My friend and I got into a fight about Adele. “Rolling in the Deep” or “Someone Like You” came on the radio, and I immediately began to sing along loudly. My friend said that he does not like Adele because she only writes love songs. At first I was outraged, but then I realized he was basically right. Adele constantly sings about love, lost and found.
I wondered if this was a phenomenon unique to Adele. In my highly unscientific studies of my music library and the top songs list on iTunes, it seems like it’s not. Artists across genres are obsessed with love, though I think female artists, like Adele, sing about it more often.
First, I think female artists are unfairly pressured to write and to perform love songs, especially newer artists. Sara Bareilles’ first single, “Love Song,” was about just that. Her record company told her that she needed to write a love song, and she told them no, in song. I think that as a society, we expect women, more than men, to sing about love because falling in love, getting married and the accompanying pressures are things that we consider feminine experiences.
This is not to say that there have been no male romantics — William Shakespeare, John Keats and Bruno Mars all come to mind — but I think we expect women to fall in love, to be consumed by its pursuit and its loss, more than we expect it from men. Pop music most often limits the feelings of a man to those about sex.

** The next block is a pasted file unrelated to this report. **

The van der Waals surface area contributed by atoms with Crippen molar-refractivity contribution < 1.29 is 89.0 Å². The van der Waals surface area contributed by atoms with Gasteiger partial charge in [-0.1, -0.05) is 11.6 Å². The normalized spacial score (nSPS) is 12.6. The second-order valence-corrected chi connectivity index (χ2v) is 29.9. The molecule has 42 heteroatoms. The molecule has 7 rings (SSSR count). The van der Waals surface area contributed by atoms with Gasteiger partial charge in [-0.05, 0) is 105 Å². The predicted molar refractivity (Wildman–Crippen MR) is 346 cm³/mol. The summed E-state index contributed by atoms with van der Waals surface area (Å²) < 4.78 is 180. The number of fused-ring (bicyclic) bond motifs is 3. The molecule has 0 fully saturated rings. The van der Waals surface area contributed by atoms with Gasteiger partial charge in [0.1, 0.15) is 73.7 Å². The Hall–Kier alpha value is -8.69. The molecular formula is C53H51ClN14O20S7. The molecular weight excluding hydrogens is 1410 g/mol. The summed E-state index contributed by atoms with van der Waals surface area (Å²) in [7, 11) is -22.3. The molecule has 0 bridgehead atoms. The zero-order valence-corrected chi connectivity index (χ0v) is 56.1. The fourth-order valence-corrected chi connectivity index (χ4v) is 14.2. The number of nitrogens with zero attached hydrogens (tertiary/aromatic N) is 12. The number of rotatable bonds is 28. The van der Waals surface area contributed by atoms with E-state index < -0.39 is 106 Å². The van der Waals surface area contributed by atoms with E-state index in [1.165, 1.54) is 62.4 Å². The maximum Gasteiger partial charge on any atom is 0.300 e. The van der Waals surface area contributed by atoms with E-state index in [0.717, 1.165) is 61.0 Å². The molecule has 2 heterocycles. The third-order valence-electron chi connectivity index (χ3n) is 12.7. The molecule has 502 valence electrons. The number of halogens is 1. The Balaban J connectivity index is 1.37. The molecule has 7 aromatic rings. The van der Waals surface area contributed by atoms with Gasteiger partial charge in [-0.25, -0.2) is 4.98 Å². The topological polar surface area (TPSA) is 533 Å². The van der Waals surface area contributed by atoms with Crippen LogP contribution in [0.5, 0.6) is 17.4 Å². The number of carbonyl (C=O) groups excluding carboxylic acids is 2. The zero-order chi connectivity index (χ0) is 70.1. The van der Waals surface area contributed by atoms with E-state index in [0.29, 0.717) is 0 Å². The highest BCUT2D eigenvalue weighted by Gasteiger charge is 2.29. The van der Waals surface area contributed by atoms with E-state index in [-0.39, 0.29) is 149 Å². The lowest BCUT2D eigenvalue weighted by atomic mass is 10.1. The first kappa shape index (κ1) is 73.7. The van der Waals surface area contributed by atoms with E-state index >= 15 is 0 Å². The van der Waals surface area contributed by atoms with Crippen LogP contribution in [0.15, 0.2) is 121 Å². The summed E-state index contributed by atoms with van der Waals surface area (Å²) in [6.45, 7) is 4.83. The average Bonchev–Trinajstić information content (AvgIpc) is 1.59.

In the end, most songs, regardless of the artist’s gender, are about these two things, love and lust, which are obviously related. I think it’s because these are the two hardest things to talk about. Over Thanksgiving Break, I saw Jason Mraz perform at Carnegie Hall where he played a lot of his older songs and talked about going through his song catalogue as he came up with the set list. He said that he realized that a lot of his songs said something to the effect of “I love you so much, but I’m just going to stay quiet about it.”
I think that’s the reason why there are so many love songs. Instead of telling someone that she loves him, Taylor Swift writes a song about it. And, instead of telling someone I love him, I sing Taylor Swift’s song in the shower, get my feelings out and then hide them for the rest of the day. It’s a vicious cycle.
In a few movies, people do use love songs to tell people the way they feel, instead of concealing it. These are often the most iconic moments in a film — Heath Ledger’s dance for Julia Stiles in 10 Things I Hate About You, Adam Sandler’s serenade for Drew Barrymore on a plane in The Wedding Singer and the boom box scene from Say Anything all immediately come to mind. And while I’d love to be on the receiving end of one of these grand romantic gestures, I know it won’t be happening for me — or you — any time soon (unless your life is a romantic comedy).
It’s actually kind of sad. Romantic comedies and sitcoms, movies and television, are the only places where people are willing to explicitly state their feelings. And since it’s a movie, there’s no doubt that things will turn out well. Even if that person rejects them, they’ll probably meet someone else, someone more worthy of the gesture. One hundred twenty minutes later, it will have been worth it in one way or another. The problem is that in real life we never know if it’ll be worth it. Chances are, strumming “I’m Yours” on a ukulele for my crush will only end with my being embarrassed, instead of his realizing his love for me.
Instead, Adele, Jason Mraz, Taylor Swift and everyone else who ever wrote a song, will keep writing about love instead of saying the words they need to say. And you and I will keep buying the songs, screaming them at parties and ignoring the feelings in them. But maybe if I’d learned to play piano, I’d be able to make some money from it.
Victoria Edel is a sophomore in the College. GIRL MEETS WORLD appears every other Friday in the guide.